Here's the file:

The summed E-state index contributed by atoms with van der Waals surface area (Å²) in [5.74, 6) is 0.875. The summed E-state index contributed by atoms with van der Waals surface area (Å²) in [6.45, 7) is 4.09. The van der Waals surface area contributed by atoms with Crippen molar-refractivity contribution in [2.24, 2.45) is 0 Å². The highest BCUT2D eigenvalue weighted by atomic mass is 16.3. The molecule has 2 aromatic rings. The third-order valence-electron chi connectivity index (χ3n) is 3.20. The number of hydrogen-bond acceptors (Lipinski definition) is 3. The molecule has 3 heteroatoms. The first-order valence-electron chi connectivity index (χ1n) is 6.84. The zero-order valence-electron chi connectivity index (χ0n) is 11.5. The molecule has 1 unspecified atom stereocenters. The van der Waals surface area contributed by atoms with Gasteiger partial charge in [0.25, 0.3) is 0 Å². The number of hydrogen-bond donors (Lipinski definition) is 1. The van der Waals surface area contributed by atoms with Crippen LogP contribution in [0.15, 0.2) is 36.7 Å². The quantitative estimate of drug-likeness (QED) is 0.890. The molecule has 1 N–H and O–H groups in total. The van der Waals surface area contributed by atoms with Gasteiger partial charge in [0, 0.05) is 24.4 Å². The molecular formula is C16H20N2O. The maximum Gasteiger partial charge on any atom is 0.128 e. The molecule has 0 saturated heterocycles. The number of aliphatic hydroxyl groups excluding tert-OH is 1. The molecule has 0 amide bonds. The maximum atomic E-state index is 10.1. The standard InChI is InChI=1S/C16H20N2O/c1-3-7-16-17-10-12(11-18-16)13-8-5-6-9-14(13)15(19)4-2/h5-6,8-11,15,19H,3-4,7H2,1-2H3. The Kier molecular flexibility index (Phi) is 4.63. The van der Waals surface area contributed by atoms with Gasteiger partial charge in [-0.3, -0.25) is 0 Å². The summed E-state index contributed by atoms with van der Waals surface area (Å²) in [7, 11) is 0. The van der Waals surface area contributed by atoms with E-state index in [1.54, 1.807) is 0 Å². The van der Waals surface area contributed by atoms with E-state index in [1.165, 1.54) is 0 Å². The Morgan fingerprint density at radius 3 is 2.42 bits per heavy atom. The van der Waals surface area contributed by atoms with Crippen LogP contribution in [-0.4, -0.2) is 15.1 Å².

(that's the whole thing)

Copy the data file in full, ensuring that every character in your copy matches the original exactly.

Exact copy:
The summed E-state index contributed by atoms with van der Waals surface area (Å²) in [5.74, 6) is 0.875. The summed E-state index contributed by atoms with van der Waals surface area (Å²) in [6.45, 7) is 4.09. The van der Waals surface area contributed by atoms with Crippen molar-refractivity contribution in [2.24, 2.45) is 0 Å². The highest BCUT2D eigenvalue weighted by atomic mass is 16.3. The molecule has 2 aromatic rings. The third-order valence-electron chi connectivity index (χ3n) is 3.20. The number of hydrogen-bond acceptors (Lipinski definition) is 3. The molecule has 3 heteroatoms. The first-order valence-electron chi connectivity index (χ1n) is 6.84. The zero-order valence-electron chi connectivity index (χ0n) is 11.5. The molecule has 1 unspecified atom stereocenters. The van der Waals surface area contributed by atoms with Gasteiger partial charge in [0.25, 0.3) is 0 Å². The number of hydrogen-bond donors (Lipinski definition) is 1. The van der Waals surface area contributed by atoms with Crippen LogP contribution in [0.15, 0.2) is 36.7 Å². The quantitative estimate of drug-likeness (QED) is 0.890. The molecule has 1 N–H and O–H groups in total. The van der Waals surface area contributed by atoms with Gasteiger partial charge in [0, 0.05) is 24.4 Å². The molecular formula is C16H20N2O. The maximum Gasteiger partial charge on any atom is 0.128 e. The molecule has 0 saturated heterocycles. The number of aliphatic hydroxyl groups excluding tert-OH is 1. The molecule has 0 amide bonds. The maximum atomic E-state index is 10.1. The standard InChI is InChI=1S/C16H20N2O/c1-3-7-16-17-10-12(11-18-16)13-8-5-6-9-14(13)15(19)4-2/h5-6,8-11,15,19H,3-4,7H2,1-2H3. The Kier molecular flexibility index (Phi) is 4.63. The van der Waals surface area contributed by atoms with Gasteiger partial charge in [-0.3, -0.25) is 0 Å². The summed E-state index contributed by atoms with van der Waals surface area (Å²) in [7, 11) is 0. The van der Waals surface area contributed by atoms with E-state index in [1.54, 1.807) is 0 Å². The van der Waals surface area contributed by atoms with E-state index in [1.165, 1.54) is 0 Å². The Morgan fingerprint density at radius 3 is 2.42 bits per heavy atom. The van der Waals surface area contributed by atoms with Crippen LogP contribution in [-0.4, -0.2) is 15.1 Å².